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We have not tamed electricity

Lead Summary
By Jim Thompson
HCP columnist

I read somewhere that people today in developed countries have at their fingertips, the equivalent of 300 servants as compared to the times of the Middle Ages. Largely, through electrical gadgets, we enjoy this luxury without even being conscious of it.

Some of this is attributable to clever mechanical devices, but at the end of most of these there is an electric motor or some other electronic controller.

In my privileged life, I get to experience this, and I have some time away from these devices when I spend times with my Mennonite friends. I must tell you, every time I leave my Mennonite sojourn, it becomes harder and harder to return to the crazy, electrically fed world.

The siren song of convenience is hard to resist, but with my perspective I am now at least conscious of the harm this convenience causes us. And I lay it at the feet of electricity (and my inability to resist these horrid devices).

The first and most obvious harm is this: electricity has given us an overabundance of idle time. While inventing things to take away drudgery (ever washed clothes by hand?) our taming of electricity has often taken us too far.

That little old soap company in Cincinnati which I often mention not only helped take the drudgery out of the weekly wash by cooperating with electric washing machine manufacturers, but it also offered up soap operas, first on radio (an electrical device), then on television (another electrical device), to absorb the time the laundress now found suddenly at hand.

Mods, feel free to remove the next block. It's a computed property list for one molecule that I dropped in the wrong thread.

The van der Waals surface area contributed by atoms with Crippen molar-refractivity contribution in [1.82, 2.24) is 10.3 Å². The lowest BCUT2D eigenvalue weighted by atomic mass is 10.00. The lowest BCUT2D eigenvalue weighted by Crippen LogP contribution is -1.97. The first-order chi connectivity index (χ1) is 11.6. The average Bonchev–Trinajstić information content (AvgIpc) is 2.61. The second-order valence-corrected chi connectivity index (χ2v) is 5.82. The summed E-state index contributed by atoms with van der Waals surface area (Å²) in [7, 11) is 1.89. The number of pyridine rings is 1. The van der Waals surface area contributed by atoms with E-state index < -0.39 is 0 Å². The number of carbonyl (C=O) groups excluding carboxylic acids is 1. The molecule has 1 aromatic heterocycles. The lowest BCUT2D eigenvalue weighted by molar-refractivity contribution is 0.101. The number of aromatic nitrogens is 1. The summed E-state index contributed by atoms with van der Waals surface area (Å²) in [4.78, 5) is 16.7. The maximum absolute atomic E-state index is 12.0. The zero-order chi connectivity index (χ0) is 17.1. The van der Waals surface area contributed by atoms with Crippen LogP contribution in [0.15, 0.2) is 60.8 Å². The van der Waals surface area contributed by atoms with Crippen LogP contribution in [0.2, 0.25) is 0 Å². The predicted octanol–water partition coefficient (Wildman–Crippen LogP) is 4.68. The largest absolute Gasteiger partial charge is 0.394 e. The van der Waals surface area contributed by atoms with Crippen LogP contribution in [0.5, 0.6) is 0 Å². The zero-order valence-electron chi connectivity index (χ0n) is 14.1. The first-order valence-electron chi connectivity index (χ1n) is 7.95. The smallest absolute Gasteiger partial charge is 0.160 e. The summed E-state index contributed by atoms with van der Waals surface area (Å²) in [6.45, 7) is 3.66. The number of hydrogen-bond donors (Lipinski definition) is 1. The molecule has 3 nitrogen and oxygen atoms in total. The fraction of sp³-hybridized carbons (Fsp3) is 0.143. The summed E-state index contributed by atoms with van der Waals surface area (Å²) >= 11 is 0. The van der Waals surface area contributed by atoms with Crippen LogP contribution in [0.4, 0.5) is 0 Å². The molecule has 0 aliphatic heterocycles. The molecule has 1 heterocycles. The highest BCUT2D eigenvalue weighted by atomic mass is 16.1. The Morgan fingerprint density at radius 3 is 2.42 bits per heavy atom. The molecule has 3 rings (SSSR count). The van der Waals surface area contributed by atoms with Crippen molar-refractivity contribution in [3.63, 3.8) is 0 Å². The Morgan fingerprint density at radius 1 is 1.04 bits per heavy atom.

Yet, that soap opera was offered not only on the traditional laundry day of Monday, but every day of the week, in times that may have formerly been used for more wholesome pursuits. Don’t laugh. In no way can you tell me watching “Days of our Lives” is a wholesome pursuit.

What if it took us three months to hear about the war in Ukraine instead of seeing live, color images and video instantly? Would this change our perspective for better or worse? The battlefield is full of electrical and electronic devices. Has this made the world a more peaceful place?

In the 1980s, I read of the interview of a long-lived thespian who had recently died. The interviewer asked him what the most astounding change in the theater was in his lifetime. Without missing a beat, he said, “electricity.”

Now society has accused the generation of electricity for causing climate change and proposes to fix that problem with beer-can-esque generating devices covering once fertile farm fields. It never ends.

Following, for example, the elusive allure of electricity, as I have gotten older, I erroneously determined that yard work would be better handled by modern devices. We installed an irrigation system, a robotic lawn mower, an automatic generator that comes on if our electricity stops and on and on.

Our yard is a snake pit of buried wires, all belonging to different conveniences. One technician arrives to work on one thing (say, the sprinkler system) and in the process cuts the wiring for a couple of others. It takes weeks of careful orchestration to get once again everything working as intended. And don’t get me started on all the passwords required to make these devices work only for us.

What a lie this has all become.

No, we have not tamed electricity, we have merely loosed it on an unsuspecting population.

On a local, national and international level, we are not handling it well. Someday, I may be writing these columns on goldenrod paper and mailing them in – if I am lucky.

Jim Thompson, formerly of Marshall, is a graduate of Hillsboro High School and the University of Cincinnati. He resides in Duluth, Ga. and is a columnist for The Highland County Press. He may be reached at

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